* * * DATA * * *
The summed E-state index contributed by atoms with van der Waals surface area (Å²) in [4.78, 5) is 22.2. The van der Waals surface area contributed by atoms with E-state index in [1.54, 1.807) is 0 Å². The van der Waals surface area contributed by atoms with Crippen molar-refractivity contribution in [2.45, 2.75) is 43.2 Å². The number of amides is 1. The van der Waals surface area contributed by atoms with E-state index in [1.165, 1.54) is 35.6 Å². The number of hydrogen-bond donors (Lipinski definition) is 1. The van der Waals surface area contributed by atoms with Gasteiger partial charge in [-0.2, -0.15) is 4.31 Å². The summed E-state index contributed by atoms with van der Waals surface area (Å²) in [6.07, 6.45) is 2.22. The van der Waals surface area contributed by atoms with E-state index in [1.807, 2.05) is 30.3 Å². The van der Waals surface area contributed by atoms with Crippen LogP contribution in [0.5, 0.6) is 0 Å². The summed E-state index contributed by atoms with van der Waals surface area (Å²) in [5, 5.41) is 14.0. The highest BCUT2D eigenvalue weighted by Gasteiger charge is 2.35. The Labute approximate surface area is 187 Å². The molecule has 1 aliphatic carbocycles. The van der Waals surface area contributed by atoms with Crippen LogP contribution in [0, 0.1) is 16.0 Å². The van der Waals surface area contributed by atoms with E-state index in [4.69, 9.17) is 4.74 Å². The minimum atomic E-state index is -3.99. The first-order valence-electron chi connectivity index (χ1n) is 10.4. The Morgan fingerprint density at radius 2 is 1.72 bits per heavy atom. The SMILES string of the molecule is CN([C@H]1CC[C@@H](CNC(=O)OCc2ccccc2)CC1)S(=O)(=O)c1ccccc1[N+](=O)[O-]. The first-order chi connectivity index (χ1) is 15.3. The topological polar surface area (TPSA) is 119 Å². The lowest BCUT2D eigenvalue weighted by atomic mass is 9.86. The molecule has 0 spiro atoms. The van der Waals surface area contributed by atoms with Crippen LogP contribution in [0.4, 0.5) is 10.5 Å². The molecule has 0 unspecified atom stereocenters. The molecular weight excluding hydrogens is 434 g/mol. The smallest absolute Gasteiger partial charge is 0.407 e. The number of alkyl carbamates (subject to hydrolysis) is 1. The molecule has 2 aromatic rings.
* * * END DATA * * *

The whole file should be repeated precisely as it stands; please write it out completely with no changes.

The summed E-state index contributed by atoms with van der Waals surface area (Å²) in [4.78, 5) is 22.2. The van der Waals surface area contributed by atoms with E-state index in [1.54, 1.807) is 0 Å². The van der Waals surface area contributed by atoms with Crippen molar-refractivity contribution in [2.45, 2.75) is 43.2 Å². The number of amides is 1. The van der Waals surface area contributed by atoms with E-state index in [1.165, 1.54) is 35.6 Å². The number of hydrogen-bond donors (Lipinski definition) is 1. The van der Waals surface area contributed by atoms with Gasteiger partial charge in [-0.2, -0.15) is 4.31 Å². The summed E-state index contributed by atoms with van der Waals surface area (Å²) in [6.07, 6.45) is 2.22. The van der Waals surface area contributed by atoms with E-state index in [1.807, 2.05) is 30.3 Å². The van der Waals surface area contributed by atoms with Crippen LogP contribution in [0.5, 0.6) is 0 Å². The summed E-state index contributed by atoms with van der Waals surface area (Å²) in [5, 5.41) is 14.0. The highest BCUT2D eigenvalue weighted by Gasteiger charge is 2.35. The Labute approximate surface area is 187 Å². The molecule has 1 aliphatic carbocycles. The van der Waals surface area contributed by atoms with Crippen LogP contribution in [0, 0.1) is 16.0 Å². The van der Waals surface area contributed by atoms with E-state index in [4.69, 9.17) is 4.74 Å². The minimum atomic E-state index is -3.99. The first-order valence-electron chi connectivity index (χ1n) is 10.4. The Morgan fingerprint density at radius 2 is 1.72 bits per heavy atom. The SMILES string of the molecule is CN([C@H]1CC[C@@H](CNC(=O)OCc2ccccc2)CC1)S(=O)(=O)c1ccccc1[N+](=O)[O-]. The first-order chi connectivity index (χ1) is 15.3. The topological polar surface area (TPSA) is 119 Å². The lowest BCUT2D eigenvalue weighted by atomic mass is 9.86. The molecule has 0 spiro atoms. The van der Waals surface area contributed by atoms with Crippen LogP contribution in [0.4, 0.5) is 10.5 Å². The molecule has 0 unspecified atom stereocenters. The molecular weight excluding hydrogens is 434 g/mol. The smallest absolute Gasteiger partial charge is 0.407 e. The number of alkyl carbamates (subject to hydrolysis) is 1. The molecule has 2 aromatic rings.